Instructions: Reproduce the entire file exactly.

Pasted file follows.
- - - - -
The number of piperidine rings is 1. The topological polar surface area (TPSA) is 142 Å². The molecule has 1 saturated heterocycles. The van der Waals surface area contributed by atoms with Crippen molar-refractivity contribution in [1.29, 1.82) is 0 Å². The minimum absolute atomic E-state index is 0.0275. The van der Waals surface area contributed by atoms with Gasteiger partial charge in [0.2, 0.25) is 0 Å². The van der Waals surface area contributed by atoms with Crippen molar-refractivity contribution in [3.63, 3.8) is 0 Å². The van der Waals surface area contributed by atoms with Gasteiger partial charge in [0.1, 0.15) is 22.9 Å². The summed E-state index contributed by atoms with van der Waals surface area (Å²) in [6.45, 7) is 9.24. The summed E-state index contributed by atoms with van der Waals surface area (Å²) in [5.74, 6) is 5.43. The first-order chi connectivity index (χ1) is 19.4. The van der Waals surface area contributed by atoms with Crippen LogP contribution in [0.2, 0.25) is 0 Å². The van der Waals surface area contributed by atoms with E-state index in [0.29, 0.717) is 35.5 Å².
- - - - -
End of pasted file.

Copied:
The number of piperidine rings is 1. The topological polar surface area (TPSA) is 142 Å². The molecule has 1 saturated heterocycles. The van der Waals surface area contributed by atoms with Crippen molar-refractivity contribution in [1.29, 1.82) is 0 Å². The minimum absolute atomic E-state index is 0.0275. The van der Waals surface area contributed by atoms with Gasteiger partial charge in [0.2, 0.25) is 0 Å². The van der Waals surface area contributed by atoms with Crippen molar-refractivity contribution in [3.63, 3.8) is 0 Å². The van der Waals surface area contributed by atoms with Gasteiger partial charge in [0.1, 0.15) is 22.9 Å². The summed E-state index contributed by atoms with van der Waals surface area (Å²) in [6.45, 7) is 9.24. The summed E-state index contributed by atoms with van der Waals surface area (Å²) in [5.74, 6) is 5.43. The first-order chi connectivity index (χ1) is 19.4. The van der Waals surface area contributed by atoms with Crippen LogP contribution in [0.2, 0.25) is 0 Å². The van der Waals surface area contributed by atoms with E-state index in [0.29, 0.717) is 35.5 Å².